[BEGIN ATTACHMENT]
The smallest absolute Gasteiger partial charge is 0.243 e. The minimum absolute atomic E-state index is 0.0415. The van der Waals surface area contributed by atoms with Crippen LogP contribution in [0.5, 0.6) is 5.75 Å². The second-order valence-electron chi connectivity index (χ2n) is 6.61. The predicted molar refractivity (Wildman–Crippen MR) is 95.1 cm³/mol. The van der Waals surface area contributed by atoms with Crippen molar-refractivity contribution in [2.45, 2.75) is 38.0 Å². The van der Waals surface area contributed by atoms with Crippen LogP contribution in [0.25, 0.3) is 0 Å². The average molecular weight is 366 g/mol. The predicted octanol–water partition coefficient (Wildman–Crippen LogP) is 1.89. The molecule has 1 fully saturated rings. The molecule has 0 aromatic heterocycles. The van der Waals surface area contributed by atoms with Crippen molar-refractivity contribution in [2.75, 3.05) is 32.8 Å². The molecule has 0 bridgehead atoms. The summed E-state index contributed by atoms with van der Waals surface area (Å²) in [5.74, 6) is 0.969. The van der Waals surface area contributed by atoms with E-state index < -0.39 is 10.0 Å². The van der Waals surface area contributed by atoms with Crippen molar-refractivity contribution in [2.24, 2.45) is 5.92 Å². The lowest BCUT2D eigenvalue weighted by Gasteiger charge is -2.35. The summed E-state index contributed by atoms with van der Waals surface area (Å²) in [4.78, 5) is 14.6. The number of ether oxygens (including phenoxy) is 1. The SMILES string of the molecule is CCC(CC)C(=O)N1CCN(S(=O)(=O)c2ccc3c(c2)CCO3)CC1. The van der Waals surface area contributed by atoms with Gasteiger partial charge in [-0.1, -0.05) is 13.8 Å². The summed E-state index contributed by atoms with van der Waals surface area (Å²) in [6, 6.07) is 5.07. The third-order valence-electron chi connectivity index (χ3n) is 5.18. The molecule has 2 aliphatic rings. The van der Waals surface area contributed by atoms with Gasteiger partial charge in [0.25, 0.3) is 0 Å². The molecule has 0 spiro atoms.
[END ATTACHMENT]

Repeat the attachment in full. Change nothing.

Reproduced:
The smallest absolute Gasteiger partial charge is 0.243 e. The minimum absolute atomic E-state index is 0.0415. The van der Waals surface area contributed by atoms with Crippen LogP contribution in [0.5, 0.6) is 5.75 Å². The second-order valence-electron chi connectivity index (χ2n) is 6.61. The predicted molar refractivity (Wildman–Crippen MR) is 95.1 cm³/mol. The van der Waals surface area contributed by atoms with Crippen molar-refractivity contribution in [2.45, 2.75) is 38.0 Å². The van der Waals surface area contributed by atoms with Crippen LogP contribution in [0.25, 0.3) is 0 Å². The average molecular weight is 366 g/mol. The predicted octanol–water partition coefficient (Wildman–Crippen LogP) is 1.89. The molecule has 1 fully saturated rings. The molecule has 0 aromatic heterocycles. The van der Waals surface area contributed by atoms with Crippen molar-refractivity contribution in [2.75, 3.05) is 32.8 Å². The molecule has 0 bridgehead atoms. The summed E-state index contributed by atoms with van der Waals surface area (Å²) in [5.74, 6) is 0.969. The van der Waals surface area contributed by atoms with E-state index < -0.39 is 10.0 Å². The van der Waals surface area contributed by atoms with Crippen molar-refractivity contribution in [2.24, 2.45) is 5.92 Å². The lowest BCUT2D eigenvalue weighted by Gasteiger charge is -2.35. The summed E-state index contributed by atoms with van der Waals surface area (Å²) in [4.78, 5) is 14.6. The number of ether oxygens (including phenoxy) is 1. The SMILES string of the molecule is CCC(CC)C(=O)N1CCN(S(=O)(=O)c2ccc3c(c2)CCO3)CC1. The van der Waals surface area contributed by atoms with Gasteiger partial charge in [-0.1, -0.05) is 13.8 Å². The summed E-state index contributed by atoms with van der Waals surface area (Å²) in [6, 6.07) is 5.07. The third-order valence-electron chi connectivity index (χ3n) is 5.18. The molecule has 2 aliphatic rings. The van der Waals surface area contributed by atoms with Gasteiger partial charge in [0.25, 0.3) is 0 Å². The molecule has 0 spiro atoms.